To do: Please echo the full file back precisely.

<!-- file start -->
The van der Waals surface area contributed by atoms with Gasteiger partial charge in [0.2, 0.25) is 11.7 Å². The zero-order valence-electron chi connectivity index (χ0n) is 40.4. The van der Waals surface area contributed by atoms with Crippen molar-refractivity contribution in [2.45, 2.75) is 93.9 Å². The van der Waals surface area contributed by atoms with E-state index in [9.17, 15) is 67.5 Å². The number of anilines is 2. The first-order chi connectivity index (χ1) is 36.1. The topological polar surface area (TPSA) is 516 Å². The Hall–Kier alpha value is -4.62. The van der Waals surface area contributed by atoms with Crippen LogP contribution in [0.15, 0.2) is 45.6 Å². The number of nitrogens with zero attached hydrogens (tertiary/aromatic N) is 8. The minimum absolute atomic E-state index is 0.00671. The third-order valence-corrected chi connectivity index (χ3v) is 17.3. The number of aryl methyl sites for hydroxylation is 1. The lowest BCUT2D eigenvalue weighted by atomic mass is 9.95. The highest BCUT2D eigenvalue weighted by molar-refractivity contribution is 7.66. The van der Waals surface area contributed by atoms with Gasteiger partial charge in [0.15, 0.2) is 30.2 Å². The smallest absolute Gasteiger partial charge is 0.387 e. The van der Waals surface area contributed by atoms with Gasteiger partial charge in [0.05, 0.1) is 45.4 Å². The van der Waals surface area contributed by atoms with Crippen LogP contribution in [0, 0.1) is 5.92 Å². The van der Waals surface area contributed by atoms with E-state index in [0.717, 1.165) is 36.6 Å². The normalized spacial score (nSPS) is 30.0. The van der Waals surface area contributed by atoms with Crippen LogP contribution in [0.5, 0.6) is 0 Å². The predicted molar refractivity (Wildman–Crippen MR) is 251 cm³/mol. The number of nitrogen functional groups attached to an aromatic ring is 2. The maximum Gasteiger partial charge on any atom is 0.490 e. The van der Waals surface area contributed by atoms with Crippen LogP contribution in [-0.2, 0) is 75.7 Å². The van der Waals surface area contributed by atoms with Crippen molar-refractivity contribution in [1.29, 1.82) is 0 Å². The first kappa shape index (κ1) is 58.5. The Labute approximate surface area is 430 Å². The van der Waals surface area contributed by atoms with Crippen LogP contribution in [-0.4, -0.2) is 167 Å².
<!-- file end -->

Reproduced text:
The van der Waals surface area contributed by atoms with Gasteiger partial charge in [0.2, 0.25) is 11.7 Å². The zero-order valence-electron chi connectivity index (χ0n) is 40.4. The van der Waals surface area contributed by atoms with Crippen molar-refractivity contribution in [2.45, 2.75) is 93.9 Å². The van der Waals surface area contributed by atoms with E-state index in [9.17, 15) is 67.5 Å². The number of anilines is 2. The first-order chi connectivity index (χ1) is 36.1. The topological polar surface area (TPSA) is 516 Å². The Hall–Kier alpha value is -4.62. The van der Waals surface area contributed by atoms with Crippen LogP contribution in [0.15, 0.2) is 45.6 Å². The number of nitrogens with zero attached hydrogens (tertiary/aromatic N) is 8. The minimum absolute atomic E-state index is 0.00671. The third-order valence-corrected chi connectivity index (χ3v) is 17.3. The number of aryl methyl sites for hydroxylation is 1. The lowest BCUT2D eigenvalue weighted by atomic mass is 9.95. The highest BCUT2D eigenvalue weighted by molar-refractivity contribution is 7.66. The van der Waals surface area contributed by atoms with Gasteiger partial charge in [0.15, 0.2) is 30.2 Å². The smallest absolute Gasteiger partial charge is 0.387 e. The van der Waals surface area contributed by atoms with Gasteiger partial charge in [0.05, 0.1) is 45.4 Å². The van der Waals surface area contributed by atoms with Crippen LogP contribution in [0, 0.1) is 5.92 Å². The van der Waals surface area contributed by atoms with E-state index in [0.717, 1.165) is 36.6 Å². The normalized spacial score (nSPS) is 30.0. The van der Waals surface area contributed by atoms with Crippen LogP contribution in [0.5, 0.6) is 0 Å². The predicted molar refractivity (Wildman–Crippen MR) is 251 cm³/mol. The number of nitrogen functional groups attached to an aromatic ring is 2. The maximum Gasteiger partial charge on any atom is 0.490 e. The van der Waals surface area contributed by atoms with Crippen LogP contribution in [-0.2, 0) is 75.7 Å². The van der Waals surface area contributed by atoms with Crippen molar-refractivity contribution in [1.29, 1.82) is 0 Å². The first kappa shape index (κ1) is 58.5. The Labute approximate surface area is 430 Å². The van der Waals surface area contributed by atoms with Crippen LogP contribution in [-0.4, -0.2) is 167 Å².